The invertebrate model, Galleria mellonella, has been widely used to study host–pathogen interactions due to its cheapness, ease of handling, and similar mammalian innate immune system. G. mellonella larvae have been proven to be useful and a reliable model for analyzing pathogenesis mechanisms of multidrug resistant Acinetobacter baumannii, an opportunistic pathogen difficult to kill. This review describes the detailed experimental design of G. mellonella/A. baumannii models, and provides a comprehensive comparison of various virulence factors and therapy strategies using the G. mellonella host. These investigations highlight the importance of this host–pathogen model for in vivo pathogen virulence studies. On the long term, further development of the G. mellonella/A. baumannii model will offer promising insights for clinical treatments of A. baumannii infection. Full article
(This article belongs to the Special Issue Animal Models of Infectious Disease)
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Review
Non-Human Primate Models of Dengue Virus Infection: A Comparison of Viremia Levels and Antibody Responses during Primary and Secondary Infection among Old World and New World Monkeys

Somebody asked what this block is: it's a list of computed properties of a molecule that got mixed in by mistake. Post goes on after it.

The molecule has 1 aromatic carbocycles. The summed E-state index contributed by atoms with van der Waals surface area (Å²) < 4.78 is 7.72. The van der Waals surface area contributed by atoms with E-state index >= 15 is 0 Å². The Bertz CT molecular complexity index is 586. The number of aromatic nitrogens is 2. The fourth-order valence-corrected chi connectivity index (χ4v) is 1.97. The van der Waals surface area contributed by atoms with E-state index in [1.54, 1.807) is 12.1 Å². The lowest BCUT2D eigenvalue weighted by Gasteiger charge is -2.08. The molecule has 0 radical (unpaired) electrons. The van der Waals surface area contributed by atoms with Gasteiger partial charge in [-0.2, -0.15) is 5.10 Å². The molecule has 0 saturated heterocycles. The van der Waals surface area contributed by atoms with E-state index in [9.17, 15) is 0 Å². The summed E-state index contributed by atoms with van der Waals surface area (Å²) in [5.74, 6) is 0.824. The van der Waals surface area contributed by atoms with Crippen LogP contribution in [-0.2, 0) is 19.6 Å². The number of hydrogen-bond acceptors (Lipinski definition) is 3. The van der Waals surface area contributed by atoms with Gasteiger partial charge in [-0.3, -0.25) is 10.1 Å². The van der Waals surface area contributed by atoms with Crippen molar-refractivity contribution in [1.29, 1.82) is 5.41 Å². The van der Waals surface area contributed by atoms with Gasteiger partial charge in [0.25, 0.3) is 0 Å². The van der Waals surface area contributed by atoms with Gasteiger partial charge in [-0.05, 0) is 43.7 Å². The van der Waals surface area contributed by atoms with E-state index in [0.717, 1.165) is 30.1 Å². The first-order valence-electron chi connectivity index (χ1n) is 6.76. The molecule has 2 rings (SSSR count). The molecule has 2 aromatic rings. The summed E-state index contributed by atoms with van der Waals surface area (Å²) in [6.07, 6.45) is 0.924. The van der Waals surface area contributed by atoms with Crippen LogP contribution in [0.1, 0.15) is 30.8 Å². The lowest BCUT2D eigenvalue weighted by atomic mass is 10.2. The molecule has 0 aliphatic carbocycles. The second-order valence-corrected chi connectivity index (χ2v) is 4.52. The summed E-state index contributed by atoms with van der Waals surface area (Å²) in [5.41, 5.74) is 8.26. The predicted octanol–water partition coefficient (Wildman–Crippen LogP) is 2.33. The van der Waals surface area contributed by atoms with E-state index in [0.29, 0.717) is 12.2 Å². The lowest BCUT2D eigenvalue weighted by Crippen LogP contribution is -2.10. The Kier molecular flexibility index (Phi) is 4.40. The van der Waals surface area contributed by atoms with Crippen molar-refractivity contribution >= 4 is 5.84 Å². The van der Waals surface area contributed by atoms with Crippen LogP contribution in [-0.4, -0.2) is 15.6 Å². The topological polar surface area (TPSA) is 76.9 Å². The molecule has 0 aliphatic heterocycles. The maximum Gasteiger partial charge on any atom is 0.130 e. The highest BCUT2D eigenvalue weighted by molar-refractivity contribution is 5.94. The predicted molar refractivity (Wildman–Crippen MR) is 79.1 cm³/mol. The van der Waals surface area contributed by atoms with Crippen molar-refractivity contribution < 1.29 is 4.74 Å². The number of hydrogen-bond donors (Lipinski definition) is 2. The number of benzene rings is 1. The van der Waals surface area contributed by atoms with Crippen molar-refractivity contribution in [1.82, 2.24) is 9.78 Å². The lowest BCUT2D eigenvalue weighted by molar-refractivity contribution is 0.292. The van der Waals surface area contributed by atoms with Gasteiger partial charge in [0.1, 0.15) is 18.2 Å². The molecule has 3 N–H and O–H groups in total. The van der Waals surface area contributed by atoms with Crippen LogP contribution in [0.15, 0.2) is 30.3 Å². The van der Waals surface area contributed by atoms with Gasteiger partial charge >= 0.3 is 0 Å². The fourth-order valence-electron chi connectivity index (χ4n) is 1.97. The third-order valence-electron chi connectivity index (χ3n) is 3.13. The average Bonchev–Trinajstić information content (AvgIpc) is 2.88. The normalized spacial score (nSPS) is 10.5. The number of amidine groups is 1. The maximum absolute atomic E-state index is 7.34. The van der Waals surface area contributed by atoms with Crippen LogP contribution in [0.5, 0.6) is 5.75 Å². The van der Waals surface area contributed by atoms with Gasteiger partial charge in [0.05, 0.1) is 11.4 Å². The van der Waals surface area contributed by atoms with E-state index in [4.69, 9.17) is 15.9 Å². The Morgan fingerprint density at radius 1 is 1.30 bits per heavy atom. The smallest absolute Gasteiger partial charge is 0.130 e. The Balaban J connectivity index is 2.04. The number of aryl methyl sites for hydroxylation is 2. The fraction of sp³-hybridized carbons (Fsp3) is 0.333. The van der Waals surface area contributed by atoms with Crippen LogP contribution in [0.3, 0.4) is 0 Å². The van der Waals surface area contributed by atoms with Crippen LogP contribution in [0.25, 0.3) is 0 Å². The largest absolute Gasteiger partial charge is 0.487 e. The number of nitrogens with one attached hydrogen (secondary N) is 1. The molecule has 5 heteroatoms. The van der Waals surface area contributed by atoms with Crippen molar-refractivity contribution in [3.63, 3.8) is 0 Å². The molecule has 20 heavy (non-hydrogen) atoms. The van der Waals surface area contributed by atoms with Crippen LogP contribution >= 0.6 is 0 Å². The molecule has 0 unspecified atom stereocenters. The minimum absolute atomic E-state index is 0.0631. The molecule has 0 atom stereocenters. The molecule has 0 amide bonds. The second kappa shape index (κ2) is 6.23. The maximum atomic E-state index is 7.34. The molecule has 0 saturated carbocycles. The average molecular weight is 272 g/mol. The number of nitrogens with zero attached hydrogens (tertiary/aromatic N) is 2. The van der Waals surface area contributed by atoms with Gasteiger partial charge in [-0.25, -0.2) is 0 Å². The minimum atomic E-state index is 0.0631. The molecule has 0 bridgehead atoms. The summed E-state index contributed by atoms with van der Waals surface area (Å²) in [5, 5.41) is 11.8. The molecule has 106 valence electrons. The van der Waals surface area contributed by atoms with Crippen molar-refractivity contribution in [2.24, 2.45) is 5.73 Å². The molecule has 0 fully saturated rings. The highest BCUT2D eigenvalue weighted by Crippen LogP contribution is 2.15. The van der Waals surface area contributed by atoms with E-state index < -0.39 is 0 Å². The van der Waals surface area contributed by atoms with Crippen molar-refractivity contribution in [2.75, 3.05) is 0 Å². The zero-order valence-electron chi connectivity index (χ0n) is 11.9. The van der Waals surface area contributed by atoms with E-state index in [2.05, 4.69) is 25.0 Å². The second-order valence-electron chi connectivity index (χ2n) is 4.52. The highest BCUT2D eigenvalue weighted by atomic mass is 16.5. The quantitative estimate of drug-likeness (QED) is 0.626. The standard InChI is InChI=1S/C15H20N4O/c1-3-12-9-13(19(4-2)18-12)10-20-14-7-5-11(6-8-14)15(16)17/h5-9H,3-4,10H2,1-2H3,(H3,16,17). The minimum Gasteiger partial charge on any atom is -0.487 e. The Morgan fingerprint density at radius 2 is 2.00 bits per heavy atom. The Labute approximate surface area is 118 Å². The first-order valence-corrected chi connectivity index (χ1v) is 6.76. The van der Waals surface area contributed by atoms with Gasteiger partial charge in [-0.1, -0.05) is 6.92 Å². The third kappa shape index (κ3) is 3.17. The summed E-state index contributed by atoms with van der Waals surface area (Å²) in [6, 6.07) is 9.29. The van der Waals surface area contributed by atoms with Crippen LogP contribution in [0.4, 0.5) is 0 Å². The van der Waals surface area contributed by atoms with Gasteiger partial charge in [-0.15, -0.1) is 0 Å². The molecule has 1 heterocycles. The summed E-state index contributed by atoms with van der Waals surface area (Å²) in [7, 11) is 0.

Pathogens 2020, 9(4), 247; https://doi.org/10.3390/pathogens9040247 - 27 Mar 2020
Cited by 6 | Viewed by 1323
Abstract
Due to the global burden of dengue disease, a vaccine is urgently needed. One of the key points in vaccine development is the development of a robust and reliable animal model of dengue virus infection. Characteristics including the ability to sustain viral replication, [...] Read more.
Due to the global burden of dengue disease, a vaccine is urgently needed. One of the key points in vaccine development is the development of a robust and reliable animal model of dengue virus infection. Characteristics including the ability to sustain viral replication, demonstration of clinical signs, and immune response that resemble those of human dengue virus infection are vital in animal models. Preclinical studies in vaccine development usually include parameters such as safety evaluation, induction of viremia and antigenemia, immunogenicity, and vaccine effectiveness. Although mice have been used as a model, non-human primates have an advantage over mice because of their relative similarity to humans in their genetic composition and immune responses. This review compares the viremia kinetics and antibody responses of cynomolgus macaques (Macaca fasicularis), common marmosets (Callithrix jacchus), and tamarins (Saguinus midas and Saguinus labitus) and summarize the perspectives and the usefulness along with challenges in dengue vaccine development. Full article
(This article belongs to the Special Issue Animal Models of Infectious Disease)